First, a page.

As Invisible Children co-founder Jason Russel asserts early on in the non-profit’s recent video, “Kony 2012,” the rules of the sociopolitical game have changed drastically due to the advent of the Internet and social networks.
The rapid diffusion of “Kony 2012” highlights this observation. With more than 80 million views on Youtube and 12 million on Vimeo, it is probable that “Kony 2012” will be used as a template for organizations looking to replicate Invisible Children’s success.
Although I more than support the spirit of Invisible Children, I’m not sure whether to be encouraged or repulsed by this possibility.
I am no fan of children being conscripted for war and sexual slavery, but as a history major, I could not help but suspect that the conflict was not nearly as simple as it was portrayed in the video.
Being commanded early in the film that “the next 27 minutes are an experiment, but for it to work, you have to pay attention,” I’d expected a bit more content toward which to direct my attention.
An integral scene in the video featured Russel explaining the problem to his young son, Gavin, in a mind-boggling simplified manner. The rhetorical value of this sequence is obvious in its appeal to emotion, however its lack of content forced me to see it as a metaphor for the shallowness of the video as a whole.
My dissatisfaction with the video led me to wonder why it has had such amazing success, which is evidenced by the fact that their action kits are presently sold out.
While I realize that the smooth graphics and eye-candy draw and maintain the viewer’s attention, part of me couldn’t reconcile the message with the means by which it was being conveyed. I just seem to have a mental barrier that prevents me from associating atrocities in Africa with dubstep and Mumford and Sons.
Rather than entertaining me with catchy music and nice visual effects, I would have preferred for the video to include more content and context for its cause.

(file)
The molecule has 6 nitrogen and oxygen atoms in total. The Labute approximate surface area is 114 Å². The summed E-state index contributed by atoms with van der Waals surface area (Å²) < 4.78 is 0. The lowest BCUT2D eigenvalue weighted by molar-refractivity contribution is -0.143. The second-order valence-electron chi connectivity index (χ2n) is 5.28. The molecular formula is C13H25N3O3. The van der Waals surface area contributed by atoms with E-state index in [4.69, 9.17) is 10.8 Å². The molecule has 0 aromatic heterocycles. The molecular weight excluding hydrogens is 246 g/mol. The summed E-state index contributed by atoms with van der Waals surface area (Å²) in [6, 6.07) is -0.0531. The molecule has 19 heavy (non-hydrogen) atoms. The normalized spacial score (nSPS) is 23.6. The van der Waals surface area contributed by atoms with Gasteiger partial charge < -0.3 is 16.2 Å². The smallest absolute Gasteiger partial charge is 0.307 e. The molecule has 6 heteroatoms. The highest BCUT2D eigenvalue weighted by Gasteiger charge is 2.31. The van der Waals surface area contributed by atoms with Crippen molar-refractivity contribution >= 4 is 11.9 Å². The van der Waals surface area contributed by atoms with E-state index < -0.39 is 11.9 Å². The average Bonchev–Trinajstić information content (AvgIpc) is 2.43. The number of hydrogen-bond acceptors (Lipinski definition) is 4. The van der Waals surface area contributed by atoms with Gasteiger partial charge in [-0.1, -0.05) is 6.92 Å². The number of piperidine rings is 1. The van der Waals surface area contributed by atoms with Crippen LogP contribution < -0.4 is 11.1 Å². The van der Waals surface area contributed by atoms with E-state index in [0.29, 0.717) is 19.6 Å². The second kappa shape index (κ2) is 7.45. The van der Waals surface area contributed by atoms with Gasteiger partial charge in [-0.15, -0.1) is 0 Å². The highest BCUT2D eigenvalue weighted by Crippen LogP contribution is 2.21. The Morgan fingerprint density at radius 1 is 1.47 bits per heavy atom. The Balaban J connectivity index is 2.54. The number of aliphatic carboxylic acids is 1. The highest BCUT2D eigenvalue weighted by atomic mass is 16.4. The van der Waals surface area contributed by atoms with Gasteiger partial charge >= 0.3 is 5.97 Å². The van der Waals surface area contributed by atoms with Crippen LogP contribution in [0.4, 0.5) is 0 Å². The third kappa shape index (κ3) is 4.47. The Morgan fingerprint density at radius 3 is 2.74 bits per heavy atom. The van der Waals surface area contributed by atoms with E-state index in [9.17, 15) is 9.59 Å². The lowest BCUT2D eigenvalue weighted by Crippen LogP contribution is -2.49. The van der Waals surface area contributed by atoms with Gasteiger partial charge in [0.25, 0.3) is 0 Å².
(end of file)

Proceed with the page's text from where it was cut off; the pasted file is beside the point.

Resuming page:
The conclusion that I’ve come to is that Invisible Children ingeniously executed “Kony 2012” with its young, Western audience in mind.
We are a generation that has grown up in an advertising-saturated world where we are constantly bombarded with propaganda, as the film itself recognizes.
While I was disillusioned by the way the message is conveyed, the sad reality is that this entertaining, sensationalist approach is what is needed to catch the attention of our generation.
As much as I am bothered by its simplicity, I have to admit that I would be completely oblivious to Kony were it not for this video.
Also in its favor, it has gotten people talking, inspiring a broader dialogue in which Invisible Children has more than held its own against its critics. I was encouraged to find that the representative who visited our campus had solid answers to the tough questions he was asked.
That said, I can’t help but cringe at the idea that we are being marketed social justice in a way not too dissimilar from how McDonald’s advertises a hamburger.
Nick Hahn/Copy editor
Nick Hahn can be reached at firstname.lastname@example.org